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Sustaining communities in regional, remote and rural Australia
Take a Lunch Break with Simon Molesworth AO QC
John Ridley AM
June 3 @ 12:30 pm - 2:00 pmFree
Broken Hill conjures images of a remote mining town surrounded by red dust on the edge of the outback in western New South Wales. What is not well known is its significance in environmental history as home of one of the earliest ecological regeneration projects in the world.
In the 1930s, through native revegetation, the Barrier Field Naturalists Club led by amateur botanist Albert Morris and his wife Margaret, after convincing the then Zinc Corporation to embrace the initiative, saved the town from the threat of massive dust storms and sand drifts that were a result of over-grazing, rabbit plagues and mining operations.
Between 1936 and 1958, the town’s famous regeneration belt was established. It saw the community and mining companies come together to create green reserves around the city. Today, more than 80 years since the first reserve was established, the town is surrounded by a heritage-listed green belt of native flora.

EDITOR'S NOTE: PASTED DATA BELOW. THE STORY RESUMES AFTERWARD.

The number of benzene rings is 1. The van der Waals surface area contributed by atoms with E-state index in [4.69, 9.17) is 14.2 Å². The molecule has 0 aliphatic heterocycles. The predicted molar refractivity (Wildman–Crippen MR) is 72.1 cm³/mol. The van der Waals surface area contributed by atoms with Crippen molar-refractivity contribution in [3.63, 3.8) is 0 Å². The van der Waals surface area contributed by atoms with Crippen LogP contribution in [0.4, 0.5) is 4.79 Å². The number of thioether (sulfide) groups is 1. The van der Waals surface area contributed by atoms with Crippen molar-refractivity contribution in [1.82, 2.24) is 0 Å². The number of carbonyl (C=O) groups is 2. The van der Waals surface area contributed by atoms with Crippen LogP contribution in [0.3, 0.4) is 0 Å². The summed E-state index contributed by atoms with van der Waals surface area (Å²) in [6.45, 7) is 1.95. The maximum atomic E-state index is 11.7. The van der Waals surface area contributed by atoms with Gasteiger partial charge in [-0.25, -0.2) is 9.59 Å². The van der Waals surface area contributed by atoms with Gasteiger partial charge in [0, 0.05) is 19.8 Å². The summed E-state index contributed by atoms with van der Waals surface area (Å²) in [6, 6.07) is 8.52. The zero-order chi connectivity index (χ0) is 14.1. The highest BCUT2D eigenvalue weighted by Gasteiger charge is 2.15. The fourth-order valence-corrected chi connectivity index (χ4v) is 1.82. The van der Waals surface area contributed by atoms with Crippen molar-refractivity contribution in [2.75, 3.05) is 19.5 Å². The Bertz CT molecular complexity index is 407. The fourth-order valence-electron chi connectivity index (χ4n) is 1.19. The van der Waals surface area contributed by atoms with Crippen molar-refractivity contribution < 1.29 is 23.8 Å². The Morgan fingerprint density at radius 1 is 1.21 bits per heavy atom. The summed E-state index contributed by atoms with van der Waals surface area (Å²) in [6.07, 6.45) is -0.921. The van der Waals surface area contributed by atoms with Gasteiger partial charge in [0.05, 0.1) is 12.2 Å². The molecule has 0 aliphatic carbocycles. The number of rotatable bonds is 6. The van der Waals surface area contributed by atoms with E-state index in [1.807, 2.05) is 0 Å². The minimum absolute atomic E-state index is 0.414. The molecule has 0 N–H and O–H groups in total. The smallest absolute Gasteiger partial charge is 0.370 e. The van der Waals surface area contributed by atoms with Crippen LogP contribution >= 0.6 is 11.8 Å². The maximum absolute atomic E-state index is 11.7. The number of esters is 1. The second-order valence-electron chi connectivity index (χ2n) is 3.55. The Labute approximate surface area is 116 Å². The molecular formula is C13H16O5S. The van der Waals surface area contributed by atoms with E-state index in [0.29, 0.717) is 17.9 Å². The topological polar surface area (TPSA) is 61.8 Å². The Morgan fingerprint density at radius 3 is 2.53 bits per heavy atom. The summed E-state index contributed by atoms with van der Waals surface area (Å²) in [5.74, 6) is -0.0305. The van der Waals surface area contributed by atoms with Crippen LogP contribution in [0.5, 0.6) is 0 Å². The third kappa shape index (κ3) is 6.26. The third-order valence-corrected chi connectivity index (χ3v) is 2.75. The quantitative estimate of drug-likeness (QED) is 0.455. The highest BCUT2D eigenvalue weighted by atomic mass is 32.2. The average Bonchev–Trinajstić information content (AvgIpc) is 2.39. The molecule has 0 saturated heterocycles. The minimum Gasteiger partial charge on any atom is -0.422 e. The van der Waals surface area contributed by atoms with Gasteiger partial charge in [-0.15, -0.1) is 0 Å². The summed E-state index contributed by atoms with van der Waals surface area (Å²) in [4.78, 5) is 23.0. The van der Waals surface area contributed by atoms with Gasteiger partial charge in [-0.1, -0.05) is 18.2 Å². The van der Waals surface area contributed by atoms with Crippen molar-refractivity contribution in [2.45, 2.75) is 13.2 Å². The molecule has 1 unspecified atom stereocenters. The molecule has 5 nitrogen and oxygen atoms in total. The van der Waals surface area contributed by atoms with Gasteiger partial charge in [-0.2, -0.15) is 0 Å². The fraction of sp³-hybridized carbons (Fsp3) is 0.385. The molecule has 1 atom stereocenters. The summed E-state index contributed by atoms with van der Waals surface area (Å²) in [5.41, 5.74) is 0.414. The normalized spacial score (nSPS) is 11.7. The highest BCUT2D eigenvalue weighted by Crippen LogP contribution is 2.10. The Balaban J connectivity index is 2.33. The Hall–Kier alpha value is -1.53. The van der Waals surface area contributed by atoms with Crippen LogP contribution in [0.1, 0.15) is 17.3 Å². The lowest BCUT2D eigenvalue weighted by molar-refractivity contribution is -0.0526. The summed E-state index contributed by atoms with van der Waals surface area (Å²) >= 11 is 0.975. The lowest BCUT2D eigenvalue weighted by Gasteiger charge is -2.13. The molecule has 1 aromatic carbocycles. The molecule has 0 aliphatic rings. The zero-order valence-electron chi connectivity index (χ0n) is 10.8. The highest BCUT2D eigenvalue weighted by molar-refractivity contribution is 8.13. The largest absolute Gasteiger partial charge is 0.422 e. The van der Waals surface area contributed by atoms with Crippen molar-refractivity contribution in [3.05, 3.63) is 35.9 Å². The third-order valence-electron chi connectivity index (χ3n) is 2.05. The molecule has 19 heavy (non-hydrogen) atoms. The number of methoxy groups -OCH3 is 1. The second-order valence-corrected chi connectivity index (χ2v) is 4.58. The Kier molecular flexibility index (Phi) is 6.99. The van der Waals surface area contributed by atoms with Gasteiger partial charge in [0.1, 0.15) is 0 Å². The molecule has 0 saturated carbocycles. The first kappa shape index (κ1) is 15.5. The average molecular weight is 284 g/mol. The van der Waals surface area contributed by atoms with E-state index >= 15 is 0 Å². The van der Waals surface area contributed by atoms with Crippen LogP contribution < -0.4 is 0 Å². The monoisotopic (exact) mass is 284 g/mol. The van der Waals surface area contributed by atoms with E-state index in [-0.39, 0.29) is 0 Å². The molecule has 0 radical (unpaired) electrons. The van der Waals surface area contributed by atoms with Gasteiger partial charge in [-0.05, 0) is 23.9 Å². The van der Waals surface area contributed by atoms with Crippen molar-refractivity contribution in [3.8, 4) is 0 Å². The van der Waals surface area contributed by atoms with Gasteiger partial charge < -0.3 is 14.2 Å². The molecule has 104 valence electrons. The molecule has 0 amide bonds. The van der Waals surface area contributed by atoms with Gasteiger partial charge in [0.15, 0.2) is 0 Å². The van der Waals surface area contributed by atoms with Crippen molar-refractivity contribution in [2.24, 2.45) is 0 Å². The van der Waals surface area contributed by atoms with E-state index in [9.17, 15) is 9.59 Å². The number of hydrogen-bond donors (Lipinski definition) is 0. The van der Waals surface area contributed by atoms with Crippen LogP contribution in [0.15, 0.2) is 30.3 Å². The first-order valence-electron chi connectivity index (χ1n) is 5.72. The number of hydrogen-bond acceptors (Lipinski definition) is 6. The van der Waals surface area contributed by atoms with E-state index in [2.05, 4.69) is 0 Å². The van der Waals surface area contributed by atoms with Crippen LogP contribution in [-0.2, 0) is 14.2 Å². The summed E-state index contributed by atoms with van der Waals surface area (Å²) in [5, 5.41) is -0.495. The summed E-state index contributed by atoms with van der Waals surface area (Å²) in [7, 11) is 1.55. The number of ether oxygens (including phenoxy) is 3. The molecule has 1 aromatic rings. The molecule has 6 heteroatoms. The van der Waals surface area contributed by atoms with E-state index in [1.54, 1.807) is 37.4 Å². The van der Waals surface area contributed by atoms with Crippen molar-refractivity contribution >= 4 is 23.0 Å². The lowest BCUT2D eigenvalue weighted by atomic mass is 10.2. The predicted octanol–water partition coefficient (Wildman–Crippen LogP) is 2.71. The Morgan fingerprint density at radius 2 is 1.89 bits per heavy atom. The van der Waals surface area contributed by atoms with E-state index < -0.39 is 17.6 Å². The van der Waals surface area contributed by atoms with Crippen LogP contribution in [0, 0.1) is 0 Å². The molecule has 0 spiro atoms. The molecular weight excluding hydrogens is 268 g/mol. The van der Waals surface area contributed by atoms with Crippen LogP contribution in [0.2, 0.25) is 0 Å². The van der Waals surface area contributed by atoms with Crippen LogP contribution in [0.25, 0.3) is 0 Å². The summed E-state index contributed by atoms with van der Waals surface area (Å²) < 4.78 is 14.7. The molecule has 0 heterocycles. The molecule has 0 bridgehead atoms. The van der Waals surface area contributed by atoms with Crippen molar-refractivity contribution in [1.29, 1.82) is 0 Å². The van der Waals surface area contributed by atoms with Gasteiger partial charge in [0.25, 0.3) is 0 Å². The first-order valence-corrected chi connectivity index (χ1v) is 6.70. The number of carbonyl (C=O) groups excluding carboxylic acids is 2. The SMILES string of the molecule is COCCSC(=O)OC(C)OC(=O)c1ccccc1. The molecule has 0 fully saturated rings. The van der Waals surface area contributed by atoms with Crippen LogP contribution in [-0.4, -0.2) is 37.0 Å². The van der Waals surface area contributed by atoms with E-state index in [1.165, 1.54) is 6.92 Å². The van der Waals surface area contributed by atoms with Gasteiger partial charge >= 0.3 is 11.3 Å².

Following a prolonged period of drought and heavy dust storms in the summer of 2018/19, a relaunched Broken Hill Landcare decided it was time to emulate those pioneering efforts with a new greening initiative and ‘Greening the Hill Mk2’ was born.
Simon Molesworth is the honorary president of Broken Hill Landcare and leads a passionate group of volunteers involved in 39 concurrent whole-of-community projects under the Greening the Hill Mk 2 banner. As the architect of the Initiative, Molesworth explains that the projects are designed to foster more sustainable land management, encourage sustainable living and address the effects of climate change, thereby concurrently finding an assured pathway to a sustainable future.
The projects include activities that focus on revegetation, water management, sustainable living, fostering citizen science, behavioural change and enhancing community knowledge on sustainability. The Greening the Hill Mk 2 Initiative can be seen as more than integrated environmental projects: it has been described as an exemplary approach to re-energise a remote regional community in decline. Inherent in the interconnecting projects is a vision to reboot the City of Broken Hill and its region by attracting new green economic ventures reinforcing both the importance of, and opportunities within, regional Australia to the Nation.